The Wilson Quarterly

Over the years my work — stories and the occasional bit of prose — has appeared in a small number of literary journals, quarterlies and the odd sampler. I suppose I could even bind together a slender book composed of the short stories. And, eventually, I will kill finish this damned novel.

Of course the number of constant quality magazines, quarterlies and glossy publications my work never found home with are legion. Thrice upon a time Lish’s The Quarterly nearly accepted my quirks, only, each time, to compassionately suggest I try greengrocery: “Lists, lists are your future. Revel in them!” 1

Some publications I was content to simply read, aware my mastery of their particular form would always be wanting. The WQ was such a magazine – I knew I lacked the discipline to attempt an essay worthy of publication in its pages. But that did not keep me from subscribing. 2

The last print copy of The WQ was in 2012. Since then it’s existed as an internet entity, also available via Nook, Kindle and other frivolous carriers. It didn’t fare well. The WQ just put out their Winter 2014 issue, with a note from the current editor bidding adieu. “This will be our final quarterly issue.”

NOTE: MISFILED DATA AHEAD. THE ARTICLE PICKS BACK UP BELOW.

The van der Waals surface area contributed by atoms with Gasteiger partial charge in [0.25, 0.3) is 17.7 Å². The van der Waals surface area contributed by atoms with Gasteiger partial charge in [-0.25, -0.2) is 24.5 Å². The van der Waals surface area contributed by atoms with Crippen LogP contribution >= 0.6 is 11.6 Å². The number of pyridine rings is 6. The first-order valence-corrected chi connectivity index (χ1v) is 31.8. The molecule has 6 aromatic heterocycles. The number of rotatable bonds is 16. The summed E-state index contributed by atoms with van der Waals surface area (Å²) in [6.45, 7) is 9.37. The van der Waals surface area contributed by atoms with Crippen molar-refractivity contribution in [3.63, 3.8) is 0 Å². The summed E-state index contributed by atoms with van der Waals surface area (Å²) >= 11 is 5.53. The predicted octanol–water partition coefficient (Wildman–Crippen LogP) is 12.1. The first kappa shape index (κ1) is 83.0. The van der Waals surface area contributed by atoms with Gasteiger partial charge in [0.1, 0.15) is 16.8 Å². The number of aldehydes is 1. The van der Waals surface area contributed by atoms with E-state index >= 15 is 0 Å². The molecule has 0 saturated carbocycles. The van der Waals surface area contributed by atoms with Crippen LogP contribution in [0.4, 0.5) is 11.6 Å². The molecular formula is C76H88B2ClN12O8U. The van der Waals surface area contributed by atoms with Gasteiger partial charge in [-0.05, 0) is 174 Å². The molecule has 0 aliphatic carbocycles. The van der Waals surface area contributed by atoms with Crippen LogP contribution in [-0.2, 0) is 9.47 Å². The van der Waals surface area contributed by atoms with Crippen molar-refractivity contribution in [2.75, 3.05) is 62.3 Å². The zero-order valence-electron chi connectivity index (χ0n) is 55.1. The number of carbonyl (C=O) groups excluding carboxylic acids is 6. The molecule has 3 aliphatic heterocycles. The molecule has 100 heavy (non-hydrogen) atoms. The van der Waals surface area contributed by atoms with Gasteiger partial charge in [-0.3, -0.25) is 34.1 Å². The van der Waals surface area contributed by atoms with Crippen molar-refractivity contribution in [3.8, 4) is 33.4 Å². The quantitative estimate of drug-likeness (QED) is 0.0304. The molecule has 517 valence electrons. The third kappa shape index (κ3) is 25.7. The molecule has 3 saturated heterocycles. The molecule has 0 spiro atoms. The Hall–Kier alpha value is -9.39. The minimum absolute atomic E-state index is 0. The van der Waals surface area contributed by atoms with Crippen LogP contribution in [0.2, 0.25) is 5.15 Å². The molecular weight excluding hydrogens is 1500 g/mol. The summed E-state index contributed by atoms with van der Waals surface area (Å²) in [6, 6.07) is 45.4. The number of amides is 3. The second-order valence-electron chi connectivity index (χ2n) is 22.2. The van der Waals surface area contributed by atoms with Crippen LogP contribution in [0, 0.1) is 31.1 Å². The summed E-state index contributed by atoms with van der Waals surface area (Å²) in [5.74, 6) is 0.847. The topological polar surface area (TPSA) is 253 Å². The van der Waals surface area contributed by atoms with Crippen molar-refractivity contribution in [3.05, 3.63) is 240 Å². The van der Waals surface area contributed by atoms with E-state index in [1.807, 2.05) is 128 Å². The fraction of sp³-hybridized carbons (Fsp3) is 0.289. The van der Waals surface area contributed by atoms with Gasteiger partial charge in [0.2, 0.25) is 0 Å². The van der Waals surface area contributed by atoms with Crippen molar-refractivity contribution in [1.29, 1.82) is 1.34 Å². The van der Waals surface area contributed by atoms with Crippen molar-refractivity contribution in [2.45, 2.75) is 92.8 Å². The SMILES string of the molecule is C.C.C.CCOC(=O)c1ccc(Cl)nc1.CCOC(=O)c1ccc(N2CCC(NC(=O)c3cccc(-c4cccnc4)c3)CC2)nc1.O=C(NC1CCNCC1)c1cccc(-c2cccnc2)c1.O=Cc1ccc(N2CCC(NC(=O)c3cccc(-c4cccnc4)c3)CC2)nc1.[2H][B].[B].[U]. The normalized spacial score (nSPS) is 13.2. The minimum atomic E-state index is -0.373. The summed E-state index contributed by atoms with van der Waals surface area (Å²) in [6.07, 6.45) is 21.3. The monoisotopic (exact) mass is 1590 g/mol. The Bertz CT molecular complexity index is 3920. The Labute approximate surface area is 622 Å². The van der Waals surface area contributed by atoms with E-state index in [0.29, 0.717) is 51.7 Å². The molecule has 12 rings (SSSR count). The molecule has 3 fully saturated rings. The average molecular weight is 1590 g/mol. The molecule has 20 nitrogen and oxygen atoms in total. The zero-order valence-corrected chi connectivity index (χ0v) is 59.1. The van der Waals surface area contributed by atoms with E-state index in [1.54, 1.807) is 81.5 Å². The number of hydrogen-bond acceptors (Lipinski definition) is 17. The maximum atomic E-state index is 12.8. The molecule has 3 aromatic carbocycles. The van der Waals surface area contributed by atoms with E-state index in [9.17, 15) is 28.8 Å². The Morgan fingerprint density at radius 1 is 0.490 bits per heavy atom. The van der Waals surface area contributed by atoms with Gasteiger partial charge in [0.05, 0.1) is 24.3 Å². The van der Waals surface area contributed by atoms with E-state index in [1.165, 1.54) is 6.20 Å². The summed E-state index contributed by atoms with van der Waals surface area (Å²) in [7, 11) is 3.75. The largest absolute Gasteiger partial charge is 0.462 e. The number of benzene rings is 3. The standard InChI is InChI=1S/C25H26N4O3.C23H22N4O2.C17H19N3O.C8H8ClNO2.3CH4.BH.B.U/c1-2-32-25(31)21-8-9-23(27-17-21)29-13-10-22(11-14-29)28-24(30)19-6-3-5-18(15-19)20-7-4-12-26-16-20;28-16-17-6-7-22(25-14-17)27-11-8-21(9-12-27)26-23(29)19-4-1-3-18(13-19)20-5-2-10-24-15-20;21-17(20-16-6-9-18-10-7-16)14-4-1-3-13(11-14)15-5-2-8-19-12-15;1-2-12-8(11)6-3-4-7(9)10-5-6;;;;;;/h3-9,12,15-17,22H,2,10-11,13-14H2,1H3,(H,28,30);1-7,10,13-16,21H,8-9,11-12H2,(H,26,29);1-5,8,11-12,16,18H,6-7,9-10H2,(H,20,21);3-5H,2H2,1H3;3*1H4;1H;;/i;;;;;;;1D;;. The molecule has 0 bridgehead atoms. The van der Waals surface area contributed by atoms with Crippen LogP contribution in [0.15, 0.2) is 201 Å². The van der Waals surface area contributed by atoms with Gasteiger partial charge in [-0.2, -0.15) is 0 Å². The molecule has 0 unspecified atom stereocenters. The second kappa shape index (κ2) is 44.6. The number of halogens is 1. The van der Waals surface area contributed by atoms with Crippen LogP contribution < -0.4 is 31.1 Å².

This being the internet I doubt the WQ will pass that quickly. Instead the site will undoubtedly be “reimagined”, which is to say it will be dumbed down, shortened and, ultimately, become far less interesting, vital and important.

I doubt you will read news of this anywhere but here, which should tell you more about the devolution of American public discourse than you wished to know, but the WQ‘s passing is a quiet tragedy. The quarterly was worth ten, no, a hundred Kansas City Stars.

There are so few publications left one reads and think to themselves, “That’s where I’d like to be published.”

No one, absolutely no one, thinks that about the Star.

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Show 2 footnotes

  1. And we’ll say naught about an urban, urbane weekly that publishes the ruminations of a Minnesota country bumpkin while sneering down its aristocratic nose at the rest of the Midwest. Yes, it WAS Garrison Keillor – what’s that got to do with the price of possums?
  2. Or to The Quarterly and The New Yorker, for that matter.

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